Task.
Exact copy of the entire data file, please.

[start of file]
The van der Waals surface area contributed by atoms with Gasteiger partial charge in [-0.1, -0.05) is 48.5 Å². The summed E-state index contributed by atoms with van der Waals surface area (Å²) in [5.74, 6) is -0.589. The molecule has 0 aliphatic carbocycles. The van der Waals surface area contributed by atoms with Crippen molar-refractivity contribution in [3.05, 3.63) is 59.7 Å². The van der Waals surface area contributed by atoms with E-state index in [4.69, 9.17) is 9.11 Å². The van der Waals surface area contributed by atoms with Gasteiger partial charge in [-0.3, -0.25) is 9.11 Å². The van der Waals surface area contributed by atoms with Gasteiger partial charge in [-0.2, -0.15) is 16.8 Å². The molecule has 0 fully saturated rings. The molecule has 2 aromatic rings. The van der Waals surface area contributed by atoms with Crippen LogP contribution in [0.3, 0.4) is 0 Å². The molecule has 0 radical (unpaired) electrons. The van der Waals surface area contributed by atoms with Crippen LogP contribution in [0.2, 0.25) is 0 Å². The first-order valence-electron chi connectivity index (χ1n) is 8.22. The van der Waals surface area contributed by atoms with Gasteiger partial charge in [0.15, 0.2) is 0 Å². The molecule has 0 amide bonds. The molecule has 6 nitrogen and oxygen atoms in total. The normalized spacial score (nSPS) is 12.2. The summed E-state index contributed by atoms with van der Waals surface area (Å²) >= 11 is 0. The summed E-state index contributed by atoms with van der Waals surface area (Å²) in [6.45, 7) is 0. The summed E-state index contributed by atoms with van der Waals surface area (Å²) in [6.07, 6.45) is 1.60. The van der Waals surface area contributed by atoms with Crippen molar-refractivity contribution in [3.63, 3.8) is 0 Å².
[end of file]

The van der Waals surface area contributed by atoms with Gasteiger partial charge in [-0.1, -0.05) is 48.5 Å². The summed E-state index contributed by atoms with van der Waals surface area (Å²) in [5.74, 6) is -0.589. The molecule has 0 aliphatic carbocycles. The van der Waals surface area contributed by atoms with Crippen molar-refractivity contribution in [3.05, 3.63) is 59.7 Å². The van der Waals surface area contributed by atoms with E-state index in [4.69, 9.17) is 9.11 Å². The van der Waals surface area contributed by atoms with Gasteiger partial charge in [-0.3, -0.25) is 9.11 Å². The van der Waals surface area contributed by atoms with Gasteiger partial charge in [-0.2, -0.15) is 16.8 Å². The molecule has 0 fully saturated rings. The molecule has 2 aromatic rings. The van der Waals surface area contributed by atoms with Crippen LogP contribution in [0.3, 0.4) is 0 Å². The molecule has 0 radical (unpaired) electrons. The van der Waals surface area contributed by atoms with Crippen LogP contribution in [0.2, 0.25) is 0 Å². The first-order valence-electron chi connectivity index (χ1n) is 8.22. The van der Waals surface area contributed by atoms with Gasteiger partial charge in [0.15, 0.2) is 0 Å². The molecule has 0 amide bonds. The molecule has 6 nitrogen and oxygen atoms in total. The normalized spacial score (nSPS) is 12.2. The summed E-state index contributed by atoms with van der Waals surface area (Å²) >= 11 is 0. The summed E-state index contributed by atoms with van der Waals surface area (Å²) in [6.45, 7) is 0. The summed E-state index contributed by atoms with van der Waals surface area (Å²) in [6.07, 6.45) is 1.60. The van der Waals surface area contributed by atoms with Crippen molar-refractivity contribution in [3.63, 3.8) is 0 Å².